Now we remember why they’re called French, not Polar, poodles.
Since vintage winter arrived last week, our little yapdoodle has once again raised serious questions about why we live in Minnesota. When it’s time to let her out, she approaches the door like a condemned innocent being marched to the gallows. We watch her try her best to do her business with no more than one paw on the ground, loose snow up to her tummy. She may have a point.
Molly never moves livelier than on her return trips, prancing so high and so quickly that those frozen paws barely touch the earth. If the temps are warm enough for snowballs, she’ll burst back into the house with snowblobs crusted in her curls, flinging canine curses as she makes a bee line for her favorite blanket on the couch.
This winter, though, the dog is the only one at our address who’s permitted to complain. Russ and I are pursuing a serious scientific inquiry into the Scandinavian way of winter, namely this: If you appreciate these January days instead of whining, can you make the season sing?
Actual serious research suggests you can. Why are the nations of Scandinavia routinely spotted at the top of lists of the happiest people on Earth? Setting aside sundry social factors like universal health care, North Sea oilfields and, of course, an endless supply of lefse, the people of Norway, Sweden and Denmark do seem to have figured out not only how to survive the short days and long, cold nights of January and February, but to thrive.
Last year, a doctoral student at Stanford University, Kari Leibowitz, invested her Fulbright scholarship in pursuit of the answer. Spending the whole winter in Tromsø, the northernmost Norwegian city just half the size of Moorhead-Fargo, she started out asking the natives the obvious question that occurs to summer-worshipping Americans: “So why is seasonal depression so rare there?”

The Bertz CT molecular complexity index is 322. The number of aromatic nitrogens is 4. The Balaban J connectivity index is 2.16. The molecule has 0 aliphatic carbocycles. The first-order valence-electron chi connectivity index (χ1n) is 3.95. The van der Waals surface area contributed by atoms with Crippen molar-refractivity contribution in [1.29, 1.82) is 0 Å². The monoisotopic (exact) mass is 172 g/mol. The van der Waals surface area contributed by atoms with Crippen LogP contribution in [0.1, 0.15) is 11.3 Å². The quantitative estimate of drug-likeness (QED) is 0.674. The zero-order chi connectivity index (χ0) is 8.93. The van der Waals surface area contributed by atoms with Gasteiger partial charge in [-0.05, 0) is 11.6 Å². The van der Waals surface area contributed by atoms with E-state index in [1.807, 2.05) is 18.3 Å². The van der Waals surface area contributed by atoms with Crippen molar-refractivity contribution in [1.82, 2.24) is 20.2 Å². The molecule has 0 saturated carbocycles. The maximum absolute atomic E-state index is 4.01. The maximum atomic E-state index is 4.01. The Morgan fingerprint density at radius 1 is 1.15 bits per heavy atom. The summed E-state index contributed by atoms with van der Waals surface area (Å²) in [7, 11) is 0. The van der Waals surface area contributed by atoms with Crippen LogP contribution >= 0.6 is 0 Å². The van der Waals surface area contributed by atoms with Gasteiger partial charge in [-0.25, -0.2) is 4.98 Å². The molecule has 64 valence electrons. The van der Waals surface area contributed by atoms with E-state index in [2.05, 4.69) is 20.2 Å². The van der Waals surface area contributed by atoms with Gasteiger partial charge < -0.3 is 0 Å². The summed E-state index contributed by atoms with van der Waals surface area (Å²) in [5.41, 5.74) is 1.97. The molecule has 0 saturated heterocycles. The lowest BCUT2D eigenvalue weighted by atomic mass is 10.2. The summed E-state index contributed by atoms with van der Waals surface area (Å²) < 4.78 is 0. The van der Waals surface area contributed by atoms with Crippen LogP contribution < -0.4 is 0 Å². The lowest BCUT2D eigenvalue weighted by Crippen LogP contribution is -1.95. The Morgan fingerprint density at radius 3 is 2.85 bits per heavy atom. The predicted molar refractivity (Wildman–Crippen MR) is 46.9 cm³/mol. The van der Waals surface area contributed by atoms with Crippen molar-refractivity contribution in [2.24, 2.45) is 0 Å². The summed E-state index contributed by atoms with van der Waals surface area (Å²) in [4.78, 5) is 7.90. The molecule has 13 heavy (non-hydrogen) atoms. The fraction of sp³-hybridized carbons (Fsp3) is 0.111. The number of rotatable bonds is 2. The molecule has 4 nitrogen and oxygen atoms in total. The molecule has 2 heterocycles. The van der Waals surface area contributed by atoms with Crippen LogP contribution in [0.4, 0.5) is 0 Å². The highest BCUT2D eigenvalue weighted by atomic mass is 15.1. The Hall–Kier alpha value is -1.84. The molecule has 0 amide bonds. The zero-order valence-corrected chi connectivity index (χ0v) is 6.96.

It seemed logical enough at first. Tromsø is 217 miles north of the Arctic Circle. Right now, the sun never really tops the horizon. The average winter temperature is no better — no warmer, that is — than our own … and sounds even worse translated into Celsius.
When the grad student asked the natives, “Why aren’t you people more depressed,” they just looked at her and replied, “Why would we be?”
Turns out, Leibowitz concluded, “people in northern Norway view winter as something to be enjoyed, not something to be endured.” That makes all the difference.
Norwegians, she discovered, simply think differently about cold weather. Rather than bonding over their misery, they tend to celebrate what makes the season special, outside and in. Nordic skiing and vigorous hikes alongside snowy frozen fjords are fine enough … but so is their flip side, the happy life within four walls.
Norwegians and their Scandinavian cousins actually look forward to this time of year, she realized. It’s prime time for savoring the spirit they call “køselig” — loosely translated, “coziness.” Evenings by the snapping fire, comfortable fellowship with family and friends, flickering candles and good books and mugs of hot chocolate — really, the image of so much comfort we usually take for granted can dial back memories of sweaty summer days into a weak second-best.
Perhaps the sturdy Nordic blood has thinned a bit hereabouts after a century in the promised land. Maybe we of stoic Nordic stock are simply so hard up for small talk that whining about the cold has become our go-to icebreaker. Either way, too many of us waste these perfectly good months feeling sorry for ourselves, frozen in our winter misery while hallucinating sizzling, sandy beaches and lukewarm waters.
So we’re trying to fix that at our house, starting out right now. Russ and I have set up reasonable ground rules: We are permitted to make neutral factual reports about the temperature — “the thermometer on the deck says it is 20 below” — but must avoid value judgments — “Dagnabbit, it’s 20 rotten stinking degrees below stupid blankety-blank zero. Why do humans still live here?”
When grocery clerks or dental hygienists reel off remarks like “Cold enough for you?” … we are required (for the sake of science) to respond with a positive. Yes, but the sky is so clear and blue. Yes, but the crisp air is truly invigorating. Yes, and just think — spring is just 66 days away.
The jury is still out on our experiment. Two things, though, are already becoming clear. People get really annoyed when you Pollyanna up an epic rant and throw them off their rhythm. And, so far at least, our persistently positive attitude has failed to have any impact at all on our non-Norwegian poodle.
Yet early results of this experiment in attitude adjustment do seem to be encouraging. As the practical Scandinavians have been known to remark, there’s really no such thing as bad weather — just bad clothes. If every cloud has a silver lining, just remember this sensible Nordic advice. Make sure that yours is goosedown.